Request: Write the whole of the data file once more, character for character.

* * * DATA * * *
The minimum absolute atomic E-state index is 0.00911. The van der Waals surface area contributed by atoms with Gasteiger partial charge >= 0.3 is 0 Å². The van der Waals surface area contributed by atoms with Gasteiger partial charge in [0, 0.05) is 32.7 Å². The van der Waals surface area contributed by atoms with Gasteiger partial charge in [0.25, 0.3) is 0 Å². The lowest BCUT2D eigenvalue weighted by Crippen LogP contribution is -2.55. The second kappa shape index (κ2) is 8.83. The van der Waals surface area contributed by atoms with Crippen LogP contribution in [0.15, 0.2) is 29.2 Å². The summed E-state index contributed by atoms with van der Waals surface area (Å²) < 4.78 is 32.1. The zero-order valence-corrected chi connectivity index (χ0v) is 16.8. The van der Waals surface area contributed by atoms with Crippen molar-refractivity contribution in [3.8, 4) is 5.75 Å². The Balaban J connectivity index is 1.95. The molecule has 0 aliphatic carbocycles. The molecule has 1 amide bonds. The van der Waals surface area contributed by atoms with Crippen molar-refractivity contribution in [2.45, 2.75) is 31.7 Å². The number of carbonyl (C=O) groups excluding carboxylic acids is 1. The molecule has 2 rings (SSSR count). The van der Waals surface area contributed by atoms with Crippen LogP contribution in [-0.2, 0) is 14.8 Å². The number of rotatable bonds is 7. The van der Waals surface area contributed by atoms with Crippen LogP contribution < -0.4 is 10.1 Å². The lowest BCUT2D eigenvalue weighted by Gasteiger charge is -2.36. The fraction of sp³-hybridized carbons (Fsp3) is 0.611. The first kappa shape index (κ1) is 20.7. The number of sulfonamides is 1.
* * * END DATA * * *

The minimum absolute atomic E-state index is 0.00911. The van der Waals surface area contributed by atoms with Gasteiger partial charge >= 0.3 is 0 Å². The van der Waals surface area contributed by atoms with Gasteiger partial charge in [0, 0.05) is 32.7 Å². The van der Waals surface area contributed by atoms with Gasteiger partial charge in [0.25, 0.3) is 0 Å². The lowest BCUT2D eigenvalue weighted by Crippen LogP contribution is -2.55. The second kappa shape index (κ2) is 8.83. The van der Waals surface area contributed by atoms with Crippen LogP contribution in [0.15, 0.2) is 29.2 Å². The summed E-state index contributed by atoms with van der Waals surface area (Å²) < 4.78 is 32.1. The zero-order valence-corrected chi connectivity index (χ0v) is 16.8. The van der Waals surface area contributed by atoms with Crippen molar-refractivity contribution in [3.8, 4) is 5.75 Å². The Balaban J connectivity index is 1.95. The molecule has 0 aliphatic carbocycles. The molecule has 1 amide bonds. The van der Waals surface area contributed by atoms with Crippen molar-refractivity contribution in [2.45, 2.75) is 31.7 Å². The number of carbonyl (C=O) groups excluding carboxylic acids is 1. The molecule has 2 rings (SSSR count). The van der Waals surface area contributed by atoms with Crippen LogP contribution in [-0.2, 0) is 14.8 Å². The number of rotatable bonds is 7. The van der Waals surface area contributed by atoms with Crippen LogP contribution < -0.4 is 10.1 Å². The lowest BCUT2D eigenvalue weighted by Gasteiger charge is -2.36. The fraction of sp³-hybridized carbons (Fsp3) is 0.611. The first kappa shape index (κ1) is 20.7. The number of sulfonamides is 1.